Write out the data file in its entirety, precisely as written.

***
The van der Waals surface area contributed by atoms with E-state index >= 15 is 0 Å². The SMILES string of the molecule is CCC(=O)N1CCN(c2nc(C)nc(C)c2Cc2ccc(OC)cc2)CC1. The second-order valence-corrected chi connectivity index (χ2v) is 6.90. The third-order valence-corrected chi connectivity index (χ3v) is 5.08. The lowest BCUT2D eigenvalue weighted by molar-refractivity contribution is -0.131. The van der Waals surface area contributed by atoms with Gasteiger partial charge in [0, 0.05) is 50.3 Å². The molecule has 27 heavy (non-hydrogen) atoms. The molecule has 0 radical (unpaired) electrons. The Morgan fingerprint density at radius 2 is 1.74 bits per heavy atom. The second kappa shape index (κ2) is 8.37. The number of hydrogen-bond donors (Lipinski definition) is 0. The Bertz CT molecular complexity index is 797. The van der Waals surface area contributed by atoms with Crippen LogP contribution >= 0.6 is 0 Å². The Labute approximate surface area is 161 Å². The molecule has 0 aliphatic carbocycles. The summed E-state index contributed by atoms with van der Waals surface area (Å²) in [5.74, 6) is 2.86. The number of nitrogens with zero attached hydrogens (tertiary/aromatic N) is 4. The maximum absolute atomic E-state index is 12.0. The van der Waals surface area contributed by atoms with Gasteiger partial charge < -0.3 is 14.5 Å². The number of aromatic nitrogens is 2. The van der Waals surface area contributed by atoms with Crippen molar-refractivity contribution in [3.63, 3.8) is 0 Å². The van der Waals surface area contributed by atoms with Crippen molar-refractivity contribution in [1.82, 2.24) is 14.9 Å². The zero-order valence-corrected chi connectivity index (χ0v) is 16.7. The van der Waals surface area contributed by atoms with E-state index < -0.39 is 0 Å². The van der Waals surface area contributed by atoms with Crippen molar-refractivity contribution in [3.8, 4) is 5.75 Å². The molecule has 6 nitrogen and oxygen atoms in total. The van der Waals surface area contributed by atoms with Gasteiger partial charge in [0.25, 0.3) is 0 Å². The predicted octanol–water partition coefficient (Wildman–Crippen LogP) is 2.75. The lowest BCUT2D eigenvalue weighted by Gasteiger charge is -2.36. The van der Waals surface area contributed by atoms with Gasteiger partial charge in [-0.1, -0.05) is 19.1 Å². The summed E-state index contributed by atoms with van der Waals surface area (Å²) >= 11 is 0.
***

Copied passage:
The van der Waals surface area contributed by atoms with E-state index >= 15 is 0 Å². The SMILES string of the molecule is CCC(=O)N1CCN(c2nc(C)nc(C)c2Cc2ccc(OC)cc2)CC1. The second-order valence-corrected chi connectivity index (χ2v) is 6.90. The third-order valence-corrected chi connectivity index (χ3v) is 5.08. The lowest BCUT2D eigenvalue weighted by molar-refractivity contribution is -0.131. The van der Waals surface area contributed by atoms with Gasteiger partial charge in [0, 0.05) is 50.3 Å². The molecule has 27 heavy (non-hydrogen) atoms. The molecule has 0 radical (unpaired) electrons. The Morgan fingerprint density at radius 2 is 1.74 bits per heavy atom. The second kappa shape index (κ2) is 8.37. The number of hydrogen-bond donors (Lipinski definition) is 0. The Bertz CT molecular complexity index is 797. The van der Waals surface area contributed by atoms with Crippen LogP contribution >= 0.6 is 0 Å². The Labute approximate surface area is 161 Å². The molecule has 0 aliphatic carbocycles. The summed E-state index contributed by atoms with van der Waals surface area (Å²) in [5.74, 6) is 2.86. The number of nitrogens with zero attached hydrogens (tertiary/aromatic N) is 4. The maximum absolute atomic E-state index is 12.0. The van der Waals surface area contributed by atoms with Gasteiger partial charge < -0.3 is 14.5 Å². The number of aromatic nitrogens is 2. The van der Waals surface area contributed by atoms with Crippen molar-refractivity contribution in [3.63, 3.8) is 0 Å². The van der Waals surface area contributed by atoms with Crippen molar-refractivity contribution in [1.82, 2.24) is 14.9 Å². The zero-order valence-corrected chi connectivity index (χ0v) is 16.7. The van der Waals surface area contributed by atoms with E-state index < -0.39 is 0 Å². The van der Waals surface area contributed by atoms with Crippen molar-refractivity contribution in [3.8, 4) is 5.75 Å². The molecule has 6 nitrogen and oxygen atoms in total. The van der Waals surface area contributed by atoms with Gasteiger partial charge in [0.25, 0.3) is 0 Å². The predicted octanol–water partition coefficient (Wildman–Crippen LogP) is 2.75. The lowest BCUT2D eigenvalue weighted by Gasteiger charge is -2.36. The van der Waals surface area contributed by atoms with Gasteiger partial charge in [-0.1, -0.05) is 19.1 Å². The summed E-state index contributed by atoms with van der Waals surface area (Å²) >= 11 is 0.